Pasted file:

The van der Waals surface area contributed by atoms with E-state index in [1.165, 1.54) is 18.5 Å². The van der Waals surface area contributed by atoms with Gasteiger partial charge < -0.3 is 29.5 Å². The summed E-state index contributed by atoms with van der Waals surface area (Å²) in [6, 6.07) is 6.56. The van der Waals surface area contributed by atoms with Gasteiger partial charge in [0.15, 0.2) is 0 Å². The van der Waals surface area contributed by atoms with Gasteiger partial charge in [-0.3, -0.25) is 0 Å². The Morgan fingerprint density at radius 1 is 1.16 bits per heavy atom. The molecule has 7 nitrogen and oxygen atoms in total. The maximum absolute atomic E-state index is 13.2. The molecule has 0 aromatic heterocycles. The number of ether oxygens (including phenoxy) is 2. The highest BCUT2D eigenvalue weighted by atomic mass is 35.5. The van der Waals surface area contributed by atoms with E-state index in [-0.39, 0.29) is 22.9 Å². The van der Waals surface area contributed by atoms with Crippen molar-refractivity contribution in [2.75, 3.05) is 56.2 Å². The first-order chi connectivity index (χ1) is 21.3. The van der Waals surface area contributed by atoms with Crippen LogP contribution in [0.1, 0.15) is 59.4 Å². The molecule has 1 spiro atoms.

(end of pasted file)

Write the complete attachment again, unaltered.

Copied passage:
The van der Waals surface area contributed by atoms with E-state index in [1.165, 1.54) is 18.5 Å². The van der Waals surface area contributed by atoms with Gasteiger partial charge < -0.3 is 29.5 Å². The summed E-state index contributed by atoms with van der Waals surface area (Å²) in [6, 6.07) is 6.56. The van der Waals surface area contributed by atoms with Gasteiger partial charge in [0.15, 0.2) is 0 Å². The van der Waals surface area contributed by atoms with Gasteiger partial charge in [-0.3, -0.25) is 0 Å². The Morgan fingerprint density at radius 1 is 1.16 bits per heavy atom. The molecule has 7 nitrogen and oxygen atoms in total. The maximum absolute atomic E-state index is 13.2. The molecule has 0 aromatic heterocycles. The number of ether oxygens (including phenoxy) is 2. The highest BCUT2D eigenvalue weighted by atomic mass is 35.5. The van der Waals surface area contributed by atoms with E-state index in [-0.39, 0.29) is 22.9 Å². The van der Waals surface area contributed by atoms with Crippen molar-refractivity contribution in [2.75, 3.05) is 56.2 Å². The first-order chi connectivity index (χ1) is 21.3. The van der Waals surface area contributed by atoms with Crippen LogP contribution in [0.1, 0.15) is 59.4 Å². The molecule has 1 spiro atoms.